It’s the year 2030 and sex work in the metaverse is booming. Digital users are leaning into their sexuality and exploring IRL (in real life) fantasies on an endlessly expanding menu of virtual experiences. Developers all over the world are making a decent (and at times opulent) living meeting demand for the technology, and platforms are looking the other way as long as it means more users and total value locked (TVL).
Flash back to 2022: The sex work industry is just starting to dip its toes into the blockchain, and the writing is already on the wall. Emerging tech is enabling creativity and innovation across industries, and it would be naive to assume those forces won’t eventually bring “the oldest profession” into a cypherpunkian utopia in some truly unique ways.
After all, the adult entertainment industry has been an early adopter of new technologies. If the metaverse is meant to reflect people’s wildest fantasies, then sexual exploration will definitely be a part of the scene, as we’re already seeing in virtual dating.
What would a Web3 take on OnlyFans look like if anyone could create a sex worker avatar? What’s stopping someone from opening up a sex club in the metaverse? Can anyone date a digital version of a celebrity without their consent? After all, Lebron James and Ariana Grande are currently playable as licensed skins on Fortnite, but my guess is they aren’t clamoring to get their likeness on the “casual encounters” corner of an adults-only metaverse.
While the specific answers to these questions remain to be seen, there are certainly some ambitious developers working on some version of all these things at this very moment.
What is presently clear is that the business of sex relies on facilitating personal intimacy and privacy. No other industry places such a large premium on it. This presents a compelling use case for blockchain technology, both for back-end security processes and, perhaps more interestingly, NSFW metaversal encounters. One of Web3’s biggest value propositions is its ability to simultaneously enhance users’ privacy and online verifiability.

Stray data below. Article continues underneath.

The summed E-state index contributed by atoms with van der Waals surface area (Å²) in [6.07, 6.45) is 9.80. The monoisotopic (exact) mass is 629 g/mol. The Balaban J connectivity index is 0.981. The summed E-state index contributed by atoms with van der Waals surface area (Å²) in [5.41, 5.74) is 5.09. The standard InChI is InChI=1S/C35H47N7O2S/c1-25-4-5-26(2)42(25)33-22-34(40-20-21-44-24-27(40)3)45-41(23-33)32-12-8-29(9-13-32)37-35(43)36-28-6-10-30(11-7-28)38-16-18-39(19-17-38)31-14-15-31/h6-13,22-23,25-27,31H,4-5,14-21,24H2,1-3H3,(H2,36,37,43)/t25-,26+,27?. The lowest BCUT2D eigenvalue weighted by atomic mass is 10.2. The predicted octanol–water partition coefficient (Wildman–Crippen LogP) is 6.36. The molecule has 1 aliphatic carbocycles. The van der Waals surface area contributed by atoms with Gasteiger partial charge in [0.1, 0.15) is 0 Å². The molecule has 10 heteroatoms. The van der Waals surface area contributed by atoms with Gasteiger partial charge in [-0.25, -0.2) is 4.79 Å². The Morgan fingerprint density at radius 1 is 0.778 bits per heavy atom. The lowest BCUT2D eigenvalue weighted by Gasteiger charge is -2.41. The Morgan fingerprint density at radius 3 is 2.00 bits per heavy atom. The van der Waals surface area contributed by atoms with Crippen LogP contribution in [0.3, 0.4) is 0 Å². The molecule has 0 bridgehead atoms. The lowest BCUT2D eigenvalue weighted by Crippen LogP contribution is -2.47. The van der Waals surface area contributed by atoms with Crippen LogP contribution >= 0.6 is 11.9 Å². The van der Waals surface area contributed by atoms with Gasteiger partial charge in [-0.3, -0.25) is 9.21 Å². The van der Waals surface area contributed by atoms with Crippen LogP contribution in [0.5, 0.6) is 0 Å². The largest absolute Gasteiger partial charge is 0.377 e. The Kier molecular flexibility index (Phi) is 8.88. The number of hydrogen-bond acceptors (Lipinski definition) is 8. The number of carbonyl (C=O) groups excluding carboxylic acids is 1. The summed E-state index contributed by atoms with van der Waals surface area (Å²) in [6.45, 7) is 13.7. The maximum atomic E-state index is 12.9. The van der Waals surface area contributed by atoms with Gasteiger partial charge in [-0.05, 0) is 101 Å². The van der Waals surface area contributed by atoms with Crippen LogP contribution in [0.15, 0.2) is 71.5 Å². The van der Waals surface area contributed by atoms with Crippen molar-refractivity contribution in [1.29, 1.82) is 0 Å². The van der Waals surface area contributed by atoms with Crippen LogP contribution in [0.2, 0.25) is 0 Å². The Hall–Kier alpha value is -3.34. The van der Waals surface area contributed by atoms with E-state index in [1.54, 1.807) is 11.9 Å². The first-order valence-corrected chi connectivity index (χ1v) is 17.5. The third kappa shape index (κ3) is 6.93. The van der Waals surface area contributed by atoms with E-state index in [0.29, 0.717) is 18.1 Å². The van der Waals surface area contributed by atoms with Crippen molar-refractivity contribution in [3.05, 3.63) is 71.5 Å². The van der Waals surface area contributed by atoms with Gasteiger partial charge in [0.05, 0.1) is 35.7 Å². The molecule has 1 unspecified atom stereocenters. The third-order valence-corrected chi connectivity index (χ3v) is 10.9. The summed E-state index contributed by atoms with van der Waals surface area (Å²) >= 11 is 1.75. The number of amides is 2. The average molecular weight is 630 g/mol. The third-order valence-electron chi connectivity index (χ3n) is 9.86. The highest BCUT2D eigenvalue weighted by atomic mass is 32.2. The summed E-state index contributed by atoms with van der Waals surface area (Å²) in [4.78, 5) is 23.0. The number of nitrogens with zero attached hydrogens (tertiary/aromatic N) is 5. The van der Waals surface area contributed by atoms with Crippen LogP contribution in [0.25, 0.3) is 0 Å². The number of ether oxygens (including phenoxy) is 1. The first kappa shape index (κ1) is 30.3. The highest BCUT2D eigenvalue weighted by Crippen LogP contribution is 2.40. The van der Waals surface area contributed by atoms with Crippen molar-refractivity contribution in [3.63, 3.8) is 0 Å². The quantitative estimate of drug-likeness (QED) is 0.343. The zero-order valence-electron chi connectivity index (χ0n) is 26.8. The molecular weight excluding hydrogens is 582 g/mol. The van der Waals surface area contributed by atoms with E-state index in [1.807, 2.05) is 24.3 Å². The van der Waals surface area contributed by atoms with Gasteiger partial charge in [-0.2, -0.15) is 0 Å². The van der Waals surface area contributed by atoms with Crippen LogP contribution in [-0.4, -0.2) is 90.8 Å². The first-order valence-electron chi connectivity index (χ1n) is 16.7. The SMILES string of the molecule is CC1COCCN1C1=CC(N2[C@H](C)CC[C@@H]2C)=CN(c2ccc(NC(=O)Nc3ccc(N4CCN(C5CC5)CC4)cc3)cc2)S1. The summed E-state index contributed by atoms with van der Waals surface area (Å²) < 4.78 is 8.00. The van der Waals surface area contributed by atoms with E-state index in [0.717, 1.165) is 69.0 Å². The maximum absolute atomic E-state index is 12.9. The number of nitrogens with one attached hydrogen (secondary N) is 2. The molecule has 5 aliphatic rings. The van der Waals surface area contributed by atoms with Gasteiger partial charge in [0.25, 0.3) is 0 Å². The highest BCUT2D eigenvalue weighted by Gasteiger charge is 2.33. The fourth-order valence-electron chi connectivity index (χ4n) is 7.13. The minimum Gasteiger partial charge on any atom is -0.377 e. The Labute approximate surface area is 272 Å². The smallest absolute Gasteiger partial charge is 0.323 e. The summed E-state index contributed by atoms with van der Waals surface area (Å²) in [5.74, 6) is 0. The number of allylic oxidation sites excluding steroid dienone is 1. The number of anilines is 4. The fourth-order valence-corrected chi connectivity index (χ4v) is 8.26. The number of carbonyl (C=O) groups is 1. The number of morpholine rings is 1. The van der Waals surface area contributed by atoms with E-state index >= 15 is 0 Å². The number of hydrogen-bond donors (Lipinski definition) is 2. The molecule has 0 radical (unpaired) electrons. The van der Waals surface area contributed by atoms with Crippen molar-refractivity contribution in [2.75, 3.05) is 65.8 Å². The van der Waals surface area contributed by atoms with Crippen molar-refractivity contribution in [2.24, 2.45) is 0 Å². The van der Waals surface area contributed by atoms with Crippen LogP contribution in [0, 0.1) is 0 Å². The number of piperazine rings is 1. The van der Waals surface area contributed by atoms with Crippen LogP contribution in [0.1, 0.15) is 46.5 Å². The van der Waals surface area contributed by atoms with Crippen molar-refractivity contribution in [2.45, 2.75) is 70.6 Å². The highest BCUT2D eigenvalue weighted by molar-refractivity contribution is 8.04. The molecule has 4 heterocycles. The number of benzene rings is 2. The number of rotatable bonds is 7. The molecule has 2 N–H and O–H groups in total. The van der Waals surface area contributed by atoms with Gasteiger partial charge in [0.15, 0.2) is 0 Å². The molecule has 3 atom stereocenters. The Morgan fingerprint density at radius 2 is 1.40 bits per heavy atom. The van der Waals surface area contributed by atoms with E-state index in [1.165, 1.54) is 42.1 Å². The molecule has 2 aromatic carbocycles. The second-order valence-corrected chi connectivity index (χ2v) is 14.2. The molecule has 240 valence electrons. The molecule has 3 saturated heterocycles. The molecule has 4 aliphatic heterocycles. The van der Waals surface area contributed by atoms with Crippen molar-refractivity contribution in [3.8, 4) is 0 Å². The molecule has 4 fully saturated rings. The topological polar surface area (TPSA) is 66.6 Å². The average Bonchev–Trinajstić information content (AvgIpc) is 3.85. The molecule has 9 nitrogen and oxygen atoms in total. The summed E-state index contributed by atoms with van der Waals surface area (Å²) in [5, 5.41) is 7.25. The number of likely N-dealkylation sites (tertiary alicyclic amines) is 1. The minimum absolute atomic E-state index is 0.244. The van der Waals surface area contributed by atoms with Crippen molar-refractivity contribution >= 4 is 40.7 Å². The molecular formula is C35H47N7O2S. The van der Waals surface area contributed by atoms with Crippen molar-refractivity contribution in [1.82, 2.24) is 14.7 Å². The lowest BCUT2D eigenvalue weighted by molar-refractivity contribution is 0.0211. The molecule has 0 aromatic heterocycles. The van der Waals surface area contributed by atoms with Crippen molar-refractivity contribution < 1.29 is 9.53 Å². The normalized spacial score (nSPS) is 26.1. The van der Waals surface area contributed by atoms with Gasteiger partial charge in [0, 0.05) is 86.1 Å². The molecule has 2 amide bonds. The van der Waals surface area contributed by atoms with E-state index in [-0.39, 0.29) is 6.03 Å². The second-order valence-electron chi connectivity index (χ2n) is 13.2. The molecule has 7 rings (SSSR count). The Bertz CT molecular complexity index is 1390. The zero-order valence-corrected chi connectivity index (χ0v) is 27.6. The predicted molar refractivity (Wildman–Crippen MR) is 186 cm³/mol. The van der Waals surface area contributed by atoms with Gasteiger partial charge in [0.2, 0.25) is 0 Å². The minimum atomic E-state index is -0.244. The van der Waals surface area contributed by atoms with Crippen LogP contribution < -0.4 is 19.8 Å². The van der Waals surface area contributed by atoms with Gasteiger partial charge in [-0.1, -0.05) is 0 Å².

Let’s talk about the power of data in the context of personal preference and privacy. For instance, the physical appearance of the female robot in the 2014 movie “Deus Ex Machina” was based on the protagonist’s porn search history, which comes across as an invasive overreach to most watchers. We encounter similar algorithms and machine learning tools that study our behaviors to manipulate our desires every time we use proprietary software, like Google Search. This is exactly what Web3 aims to disrupt.
It would be entirely possible to encrypt data reflecting someone’s sexual preferences into an on-chain avatar that evolves based on their changing preferences. This could be done without ever divulging any personal information or search history, in-platform or to outside parties.
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Alternatively, people’s custom sex avatars may also be discretely ported to an adult metaverse, where real-world sex workers could apply it as a skin when interacting with a client in a virtual setting secured by a privacy-enhancing blockchain network.
As virtual reality (VR) sexuality researcher Angelina Aleksandrovich puts it: “Sex workers can jump into any kind of avatar that the client wants to play with [in the metaverse]; they can change the world on demand and play out different scenarios that the clients want.”
All of which is to say, virtual reality will be key to creating many of the actual sensory experiences future sex workers and clients participate in, but blockchain technology will be key to making these experiences more individualized, accessible and secure.
Erotic encounters in the virtual realm are not beholden to the constraints of the physical world or even our own biological realities (see Viro Playspace’s “smokin’ hot dragon babe”), especially with the rise of haptic bodysuits and other sensory devices.
Perhaps more importantly, VR can also be leveraged to help people safely experiment with their sexual identity and gender expressions. If so, it will be blockchain technology that helps ensure that participants on both sides of the market are kept safe while they explore, in terms of both physical wellbeing and desired level of anonymity.
After all both sex workers and clients want better ways to vet their counterparts while protecting their own right to privacy. Decentralized, on-chain reputation systems have more potential to address this issue than any other existing technology.
The point of applying new technologies to existing industries is to make future products and services fundamentally better in some enduring way – not for the sake of adding new bells and whistles. In that sense, blockchain’s role in enhancing the adult entertainment industry’s discovery process and quality of engagement – while enhancing participants’ safety and control – will be an interesting story to follow, even for individuals who aren’t participating in the space.
Read more: What Sex Workers Want to Do With Bitcoin
Blockchain technology was founded on a socially positive ideology and the majority of serious builders within the space are working on some kind of virtual experience that encourages more high-quality connections and individual empowerment – regardless of whether they’re working on something “sexy” or not.
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